Fort Ticonderoga

Fort Ticonderoga (Carillon), a "place between the waters," is strategically situated at the confluence of Lakes Champlain and George in upper New York. Built by the French in 1755 to protect CROWN POINT and the route to Canada, the Battle of Ticonderoga, in which the Marquis de MONTCALM smashed a superior British attacking force, was fought here in July 1758. The French abandoned Ticonderoga the following year. In May 1775, during the early stages of the American Revolution, the fort was taken without a struggle by colonial rebels. The British briefly reoccupied Ticonderoga in 1777 but withdrew later that year after the surrender of General John BURGOYNE at Saratoga, New York. Since about 1820, the Pell family has owned and administered Fort Ticonderoga, and it has been generally restored to its 18th- century appearance.


The spark lit in Massachusetts at Lexington soon spread throughout the rest of the colonies. Whatever really may have happened in that misty dawn on Lexington Green, the news that speedy couriers, riding horses to exhaustion, carried through the colonies from New Hampshire to Georgia was of a savage, unprovoked British attack and of farmers rising in the night to protect their lives, their families, and their property. Lexington, like Fort Sumter and Pearl Harbor, furnished an emotional impulse that led all true patriots to gird themselves for battle. From the other New England colonies, militia poured in to join the Massachusetts men and together they soon formed a ring around Boston.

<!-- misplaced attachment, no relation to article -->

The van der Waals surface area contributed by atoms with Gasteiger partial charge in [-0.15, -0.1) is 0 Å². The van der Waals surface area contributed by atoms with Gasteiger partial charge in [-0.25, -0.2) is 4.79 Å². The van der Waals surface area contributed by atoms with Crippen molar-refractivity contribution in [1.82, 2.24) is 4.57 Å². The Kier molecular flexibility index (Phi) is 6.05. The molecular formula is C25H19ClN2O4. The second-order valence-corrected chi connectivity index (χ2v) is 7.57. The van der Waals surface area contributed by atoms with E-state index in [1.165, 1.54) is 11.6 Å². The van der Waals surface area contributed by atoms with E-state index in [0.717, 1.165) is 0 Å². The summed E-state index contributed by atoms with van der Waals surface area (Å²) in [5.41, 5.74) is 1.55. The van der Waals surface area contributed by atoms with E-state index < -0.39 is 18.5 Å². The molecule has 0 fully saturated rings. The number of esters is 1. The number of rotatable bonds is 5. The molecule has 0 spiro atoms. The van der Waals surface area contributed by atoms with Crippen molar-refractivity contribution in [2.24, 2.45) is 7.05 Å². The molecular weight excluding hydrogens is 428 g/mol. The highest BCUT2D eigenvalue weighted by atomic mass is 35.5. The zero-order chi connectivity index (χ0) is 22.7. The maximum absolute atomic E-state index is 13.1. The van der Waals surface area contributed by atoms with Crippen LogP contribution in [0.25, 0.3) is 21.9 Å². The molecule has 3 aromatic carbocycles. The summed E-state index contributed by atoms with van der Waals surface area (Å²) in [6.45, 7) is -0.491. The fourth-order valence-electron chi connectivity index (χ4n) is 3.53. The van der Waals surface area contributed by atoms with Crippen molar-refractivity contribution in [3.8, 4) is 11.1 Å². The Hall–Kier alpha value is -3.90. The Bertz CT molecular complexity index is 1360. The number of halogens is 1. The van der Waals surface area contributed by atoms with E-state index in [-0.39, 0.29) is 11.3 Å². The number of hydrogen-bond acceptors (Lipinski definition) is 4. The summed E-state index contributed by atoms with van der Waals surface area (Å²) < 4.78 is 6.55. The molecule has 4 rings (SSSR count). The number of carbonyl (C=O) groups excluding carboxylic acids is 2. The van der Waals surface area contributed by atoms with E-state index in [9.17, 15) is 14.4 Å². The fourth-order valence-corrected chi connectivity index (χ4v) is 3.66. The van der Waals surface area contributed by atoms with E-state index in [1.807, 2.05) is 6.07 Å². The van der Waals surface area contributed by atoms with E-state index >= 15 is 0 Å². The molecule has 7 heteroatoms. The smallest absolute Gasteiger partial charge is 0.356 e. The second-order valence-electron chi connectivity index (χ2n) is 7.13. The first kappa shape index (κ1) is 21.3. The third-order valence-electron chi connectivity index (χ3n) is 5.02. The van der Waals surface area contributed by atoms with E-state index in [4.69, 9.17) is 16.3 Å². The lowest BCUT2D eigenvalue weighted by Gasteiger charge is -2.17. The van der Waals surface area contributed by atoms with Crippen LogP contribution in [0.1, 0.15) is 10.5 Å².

Capture of Fort Ticonderoga
Capture of Fort Ticonderoga

Other militia forces under Ethan Allen of Vermont and Benedict Arnold of Connecticut seized the British forts at TICONDEROGA and Crown Point, strategic positions on the route between New York and Canada. These posts yielded valuable artillery and other military stores. The Second Continental Congress, which assembled in Philadelphia on May 10, 1775, found itself forced to turn from embargoes and petitions to the problems of organizing, directing, and supplying a military effort.

1775-David Wooster

1711-77, American Revolutionary officer, born in Fairfield, Conn. He served as an officer in the British army during the last of the French and Indian Wars. Wooster resigned his commission upon the outbreak of the American Revolution, was one of the promoters of the Ticonderoga expedition (1775), and was made brigadier general in the Continental army. He led Connecticut troops in the Quebec campaign. After the death of Richard Montgomery, Wooster was put in command (1776) of American forces at Quebec, but he was soon recalled by the Continental Congress because of his ineptitude. Wooster, commanding the Connecticut militia, was mortally wounded in battle near Danbury, Conn., against Tory raiders.

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